Tree removal continues along Mill Creek and Pack Creek
by Steve Kadel
staff writer
Dec 20, 2012 | 2320 views | 0 0 comments | 11 11 recommendations | email to a friend | print
Wood from invasive tree species is piled adjacent to Mill Creek. Russian olive and tamarisk also are being removed along Pack Creek.                 Photo by Steve Kadel
Wood from invasive tree species is piled adjacent to Mill Creek. Russian olive and tamarisk also are being removed along Pack Creek. Photo by Steve Kadel

The long-term project to remove invasive trees and re-plant native species near Mill and Pack creeks in Moab is continuing this winter.

Crews from Rim to Rim Restoration have cut away large numbers of Russian olive and some tamarisk along the creeks during the past few weeks. Moab Community Development Director David Olsen said the work also is being done to reduce fire danger.

A fire near the creek two years ago could have been disastrous if similar work had not been done previously, he said.

“If they hadn’t thinned the vegetation, the fire could have taken out Bartlett subdivision and done much more damage,” Olsen said.

Olsen added that a fire started last summer near Mill Creek by a camper also could have gotten out of control if not for earlier thinning efforts and a quick response by the fire department.

The most recent work has been along Mill Creek adjacent to Desert Bistro and Pack Creek behind the Utah State University buildings near 200 South.

Financing for employees of Rim to Rim Restoration is through a $31,000 federal redesign grant the city received through the Utah Department of Fire, Forestry and State Lands. The Nature Conservancy recently contributed $5,000 to the effort.

In addition, Rim to Rim Restoration program director Kara Dohrenwend said a $100,000 grant will keep work going until February or March. It’s the sixth year the nonprofit organization has helped with Mill Creek thinning, which has been under way for the past 10 years, she said.

“It’s a combination of working on publicly owned lands, school district lands and city lands,” Dohrenwend said.

She added that some of the current thinning projects are on private land. In those cases, Rim to Rim Restoration tries to get at least a one-to-one match from the property owner, either in cash or in labor.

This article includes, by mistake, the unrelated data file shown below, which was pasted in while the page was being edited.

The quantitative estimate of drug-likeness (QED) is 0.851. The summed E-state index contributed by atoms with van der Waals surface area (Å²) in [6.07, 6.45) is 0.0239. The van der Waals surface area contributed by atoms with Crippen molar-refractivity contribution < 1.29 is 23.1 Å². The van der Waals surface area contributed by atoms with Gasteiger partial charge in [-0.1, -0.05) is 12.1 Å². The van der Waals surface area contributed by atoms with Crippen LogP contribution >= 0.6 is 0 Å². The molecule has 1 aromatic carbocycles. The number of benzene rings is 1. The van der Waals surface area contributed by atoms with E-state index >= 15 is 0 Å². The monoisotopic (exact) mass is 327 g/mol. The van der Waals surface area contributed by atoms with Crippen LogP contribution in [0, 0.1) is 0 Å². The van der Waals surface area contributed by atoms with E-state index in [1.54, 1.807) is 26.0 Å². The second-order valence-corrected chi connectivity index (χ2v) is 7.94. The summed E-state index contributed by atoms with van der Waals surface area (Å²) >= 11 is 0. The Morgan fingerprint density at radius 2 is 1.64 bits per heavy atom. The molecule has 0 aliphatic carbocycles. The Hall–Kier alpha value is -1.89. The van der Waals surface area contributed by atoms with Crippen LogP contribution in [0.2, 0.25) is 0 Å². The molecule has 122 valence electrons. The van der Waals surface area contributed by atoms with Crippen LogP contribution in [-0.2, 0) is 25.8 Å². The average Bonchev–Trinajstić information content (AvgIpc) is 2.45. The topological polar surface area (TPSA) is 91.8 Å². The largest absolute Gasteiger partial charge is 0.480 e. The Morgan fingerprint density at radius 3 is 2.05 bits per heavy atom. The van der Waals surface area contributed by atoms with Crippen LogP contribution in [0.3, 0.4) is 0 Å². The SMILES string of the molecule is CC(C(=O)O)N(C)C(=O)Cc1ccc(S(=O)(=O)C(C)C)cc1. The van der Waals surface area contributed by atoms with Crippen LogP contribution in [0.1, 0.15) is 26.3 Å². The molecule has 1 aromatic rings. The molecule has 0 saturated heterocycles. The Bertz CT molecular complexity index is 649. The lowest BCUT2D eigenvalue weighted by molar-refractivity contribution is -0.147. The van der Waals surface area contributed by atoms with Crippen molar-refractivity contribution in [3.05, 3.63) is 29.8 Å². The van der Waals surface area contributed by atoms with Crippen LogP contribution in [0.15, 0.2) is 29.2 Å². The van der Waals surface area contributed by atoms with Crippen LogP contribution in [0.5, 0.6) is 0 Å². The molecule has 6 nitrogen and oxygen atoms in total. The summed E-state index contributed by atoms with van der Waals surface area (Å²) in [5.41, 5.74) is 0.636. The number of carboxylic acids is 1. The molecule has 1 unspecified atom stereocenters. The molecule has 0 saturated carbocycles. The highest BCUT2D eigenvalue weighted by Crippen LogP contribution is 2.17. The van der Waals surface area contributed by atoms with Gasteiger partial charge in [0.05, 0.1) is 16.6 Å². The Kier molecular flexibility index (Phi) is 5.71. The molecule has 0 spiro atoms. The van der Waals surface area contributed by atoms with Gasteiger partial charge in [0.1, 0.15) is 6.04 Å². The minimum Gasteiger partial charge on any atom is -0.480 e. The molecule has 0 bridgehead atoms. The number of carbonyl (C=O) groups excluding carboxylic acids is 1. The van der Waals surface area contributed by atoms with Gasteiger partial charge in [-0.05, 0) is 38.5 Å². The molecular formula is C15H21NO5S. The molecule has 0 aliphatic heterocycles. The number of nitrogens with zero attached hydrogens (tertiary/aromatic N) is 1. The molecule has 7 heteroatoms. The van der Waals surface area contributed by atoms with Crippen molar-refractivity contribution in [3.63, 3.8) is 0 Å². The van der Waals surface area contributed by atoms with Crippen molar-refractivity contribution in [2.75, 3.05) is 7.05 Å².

“If the landowner is engaged in that manner there’s more chance it will be maintained,” Dohrenwend said.

Work is done only in areas of the city and Grand County that are in the flood zone or are preserved by conservation easements, she added. The program is for habitat preservation and flood control, but not to clear land for residential development, according to Dohrenwend.

Removal is done in patches, she said, adding, “We’re not clear-cutting.”

Doing the work during late fall and winter months makes it easier to get workers and provides people with needed income, Dohrenwend said.

She noted that when trees are cut down to the final stumps they are treated with herbicide to kill the roots. That must be done when the temperature is cooler than 85 degrees, otherwise the active ingredient turns to gas and potentially defoliates other plants, Dohrenwend said.

She emphasized the herbicide doesn’t have adverse effects on wildlife or people. “We try to be very targeted with the application,” Dohrenwend said.

Rim to Rim Restoration is dedicated to re-establishing native vegetation to benefit wildlife and recreation while supporting sustainable watersheds in the Moab area, according to the organization’s website.

Past efforts include partnering with the Teen Summer Work Program to remove Russian olive trees in Mill Creek Canyon.

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